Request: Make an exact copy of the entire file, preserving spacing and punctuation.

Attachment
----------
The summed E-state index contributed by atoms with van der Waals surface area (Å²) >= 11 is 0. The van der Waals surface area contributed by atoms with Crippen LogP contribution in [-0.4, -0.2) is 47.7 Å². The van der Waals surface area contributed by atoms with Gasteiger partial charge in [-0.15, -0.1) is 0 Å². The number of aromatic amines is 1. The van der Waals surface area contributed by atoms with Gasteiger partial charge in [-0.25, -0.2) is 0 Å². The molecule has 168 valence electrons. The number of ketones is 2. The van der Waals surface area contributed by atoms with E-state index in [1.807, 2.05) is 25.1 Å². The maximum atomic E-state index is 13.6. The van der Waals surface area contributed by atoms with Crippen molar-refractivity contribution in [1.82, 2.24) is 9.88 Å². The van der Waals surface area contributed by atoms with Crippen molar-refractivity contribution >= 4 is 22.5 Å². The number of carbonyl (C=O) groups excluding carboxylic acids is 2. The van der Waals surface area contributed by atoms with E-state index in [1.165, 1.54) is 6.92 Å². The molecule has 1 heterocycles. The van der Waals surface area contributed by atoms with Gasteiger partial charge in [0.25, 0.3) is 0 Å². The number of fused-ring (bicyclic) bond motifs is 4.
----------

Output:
The summed E-state index contributed by atoms with van der Waals surface area (Å²) >= 11 is 0. The van der Waals surface area contributed by atoms with Crippen LogP contribution in [-0.4, -0.2) is 47.7 Å². The van der Waals surface area contributed by atoms with Gasteiger partial charge in [-0.15, -0.1) is 0 Å². The number of aromatic amines is 1. The van der Waals surface area contributed by atoms with Gasteiger partial charge in [-0.25, -0.2) is 0 Å². The molecule has 168 valence electrons. The number of ketones is 2. The van der Waals surface area contributed by atoms with E-state index in [1.807, 2.05) is 25.1 Å². The maximum atomic E-state index is 13.6. The van der Waals surface area contributed by atoms with Crippen molar-refractivity contribution in [1.82, 2.24) is 9.88 Å². The van der Waals surface area contributed by atoms with Crippen molar-refractivity contribution >= 4 is 22.5 Å². The number of carbonyl (C=O) groups excluding carboxylic acids is 2. The van der Waals surface area contributed by atoms with E-state index in [1.165, 1.54) is 6.92 Å². The molecule has 1 heterocycles. The van der Waals surface area contributed by atoms with Gasteiger partial charge in [0.25, 0.3) is 0 Å². The number of fused-ring (bicyclic) bond motifs is 4.